Investigating Driver Brain Activity, Behavior, and Performance
Visuomotor ability is quite crucial for everyday functioning, particularly in driving and sports. While there is accumulating evidence regarding neural correlates of visuomotor transformation, less is known about the brain regions that accommodate visuomotor mapping under different cognitive demands. We concurrently measured cortical activity and pupillary response, using functional near infrared spectroscopy (fNIRS) and eye-tracking glasses, to examine the neural systems linked to pupil dilation under varying cognitive demands.
Improvements in vehicle safety require understanding of the neural systems that support the complex, dynamic task of real‐world driving. We used functional near infrared spectroscopy (fNIRS) and pupilometry to quantify cortical and physiological responses during a realistic, simulated driving task in which vehicle dynamics were manipulated. Our results elucidate compensatory changes in driver behavior in response to changes in vehicle handling. We also describe associated neural and physiological responses under different levels of mental workload.
Autonomous vehicles have the potential to eliminate the vast number of motor-vehicle accidents that occur each year. However, as the burgeoning technology becomes more publicly available, self-driving cars will continue to encounter emergency situations. To maximize the vehicle's ability to navigate these situations safely, autonomous driving technology needs to be able to use all of the vehicle's performance capability.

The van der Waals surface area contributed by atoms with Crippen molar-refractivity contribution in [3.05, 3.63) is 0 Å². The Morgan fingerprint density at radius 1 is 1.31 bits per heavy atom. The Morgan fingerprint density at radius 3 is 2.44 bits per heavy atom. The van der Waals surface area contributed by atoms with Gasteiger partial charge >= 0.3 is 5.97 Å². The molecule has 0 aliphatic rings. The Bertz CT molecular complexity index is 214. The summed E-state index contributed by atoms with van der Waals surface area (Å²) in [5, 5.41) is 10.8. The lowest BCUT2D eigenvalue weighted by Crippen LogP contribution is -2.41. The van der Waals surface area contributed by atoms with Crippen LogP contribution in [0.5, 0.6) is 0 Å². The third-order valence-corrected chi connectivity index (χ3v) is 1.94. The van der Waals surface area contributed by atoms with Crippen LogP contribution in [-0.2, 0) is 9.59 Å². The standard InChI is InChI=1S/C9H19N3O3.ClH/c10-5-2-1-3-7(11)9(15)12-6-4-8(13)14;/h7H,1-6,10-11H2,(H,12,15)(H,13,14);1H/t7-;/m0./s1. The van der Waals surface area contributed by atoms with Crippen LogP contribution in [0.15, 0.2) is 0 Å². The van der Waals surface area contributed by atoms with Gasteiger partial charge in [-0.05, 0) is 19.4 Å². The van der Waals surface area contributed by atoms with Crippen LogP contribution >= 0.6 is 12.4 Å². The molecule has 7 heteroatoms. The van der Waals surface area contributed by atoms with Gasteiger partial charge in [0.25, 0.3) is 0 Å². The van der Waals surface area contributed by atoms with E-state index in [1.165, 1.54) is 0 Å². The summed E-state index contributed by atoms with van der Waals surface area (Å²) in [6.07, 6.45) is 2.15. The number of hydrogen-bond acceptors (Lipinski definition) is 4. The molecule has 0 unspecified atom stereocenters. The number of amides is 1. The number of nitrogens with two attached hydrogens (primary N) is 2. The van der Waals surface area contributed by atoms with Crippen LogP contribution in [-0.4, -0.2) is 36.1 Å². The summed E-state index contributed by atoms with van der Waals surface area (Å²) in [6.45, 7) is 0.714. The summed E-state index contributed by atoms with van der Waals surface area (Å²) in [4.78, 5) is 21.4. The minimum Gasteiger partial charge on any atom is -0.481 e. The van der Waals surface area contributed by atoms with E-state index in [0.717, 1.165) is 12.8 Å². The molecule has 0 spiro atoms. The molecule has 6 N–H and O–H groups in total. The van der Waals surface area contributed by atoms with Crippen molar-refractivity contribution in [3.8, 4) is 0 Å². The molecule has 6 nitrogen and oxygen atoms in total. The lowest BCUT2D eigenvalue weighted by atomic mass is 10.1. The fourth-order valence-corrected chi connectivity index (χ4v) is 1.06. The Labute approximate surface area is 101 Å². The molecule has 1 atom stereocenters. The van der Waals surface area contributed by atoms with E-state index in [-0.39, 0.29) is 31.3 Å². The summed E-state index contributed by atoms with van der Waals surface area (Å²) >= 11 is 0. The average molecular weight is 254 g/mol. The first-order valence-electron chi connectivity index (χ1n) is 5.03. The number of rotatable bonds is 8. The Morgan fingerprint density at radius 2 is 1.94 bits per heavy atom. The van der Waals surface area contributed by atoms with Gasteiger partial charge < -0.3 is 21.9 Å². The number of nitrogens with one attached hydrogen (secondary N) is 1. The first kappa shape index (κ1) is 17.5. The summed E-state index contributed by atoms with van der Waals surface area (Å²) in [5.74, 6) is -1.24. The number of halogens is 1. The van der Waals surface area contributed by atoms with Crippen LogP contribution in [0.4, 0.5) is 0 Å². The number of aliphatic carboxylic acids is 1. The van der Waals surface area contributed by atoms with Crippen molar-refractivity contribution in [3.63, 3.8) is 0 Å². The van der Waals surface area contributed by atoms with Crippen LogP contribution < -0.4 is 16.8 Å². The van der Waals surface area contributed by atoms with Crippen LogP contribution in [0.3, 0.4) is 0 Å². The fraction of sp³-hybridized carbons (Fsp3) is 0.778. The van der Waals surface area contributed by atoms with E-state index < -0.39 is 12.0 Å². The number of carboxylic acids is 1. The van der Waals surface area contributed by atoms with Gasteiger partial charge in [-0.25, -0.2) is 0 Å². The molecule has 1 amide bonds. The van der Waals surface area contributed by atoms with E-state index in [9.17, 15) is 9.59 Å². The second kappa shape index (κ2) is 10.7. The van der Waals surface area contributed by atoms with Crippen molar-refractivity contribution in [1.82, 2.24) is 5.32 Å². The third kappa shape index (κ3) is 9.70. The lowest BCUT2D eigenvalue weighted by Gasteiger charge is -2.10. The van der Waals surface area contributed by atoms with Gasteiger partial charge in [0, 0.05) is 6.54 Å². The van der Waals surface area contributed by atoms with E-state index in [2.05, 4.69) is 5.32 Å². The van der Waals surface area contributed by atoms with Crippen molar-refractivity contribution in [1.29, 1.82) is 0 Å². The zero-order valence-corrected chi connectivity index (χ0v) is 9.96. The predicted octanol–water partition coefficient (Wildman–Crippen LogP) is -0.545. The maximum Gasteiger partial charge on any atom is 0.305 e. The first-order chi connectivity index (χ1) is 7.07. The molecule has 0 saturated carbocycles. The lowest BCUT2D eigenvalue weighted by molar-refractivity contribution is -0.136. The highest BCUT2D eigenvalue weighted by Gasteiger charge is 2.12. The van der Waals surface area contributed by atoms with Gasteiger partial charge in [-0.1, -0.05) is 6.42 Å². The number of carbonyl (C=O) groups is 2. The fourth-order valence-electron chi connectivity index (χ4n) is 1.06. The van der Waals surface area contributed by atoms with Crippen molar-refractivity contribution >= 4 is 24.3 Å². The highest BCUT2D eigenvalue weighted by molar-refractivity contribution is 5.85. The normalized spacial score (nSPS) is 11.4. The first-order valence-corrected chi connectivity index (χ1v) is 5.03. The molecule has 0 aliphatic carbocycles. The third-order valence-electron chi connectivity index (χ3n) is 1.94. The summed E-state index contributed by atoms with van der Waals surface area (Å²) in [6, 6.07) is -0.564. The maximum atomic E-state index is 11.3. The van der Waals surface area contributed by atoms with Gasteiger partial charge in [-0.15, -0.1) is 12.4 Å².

Automobile drivers frequently encounter changes in vehicle handling properties that require them to adjust their steering control actions. These changes may be benign, such as slightly different steering ratios in different cars, or potentially life-threatening, such as suddenly encountering a patch of black ice on the roadway. Understanding how drivers adapt to such handling changes is important for informing the design of new driver assistance systems and training methods.
Vehicles in the foreseeable future will be required to transition between autonomous driving (without human involvement) and full human control. During this transition period, the human, who has not been actively engaged in the driving process, must resume the motor control necessary to steer the car.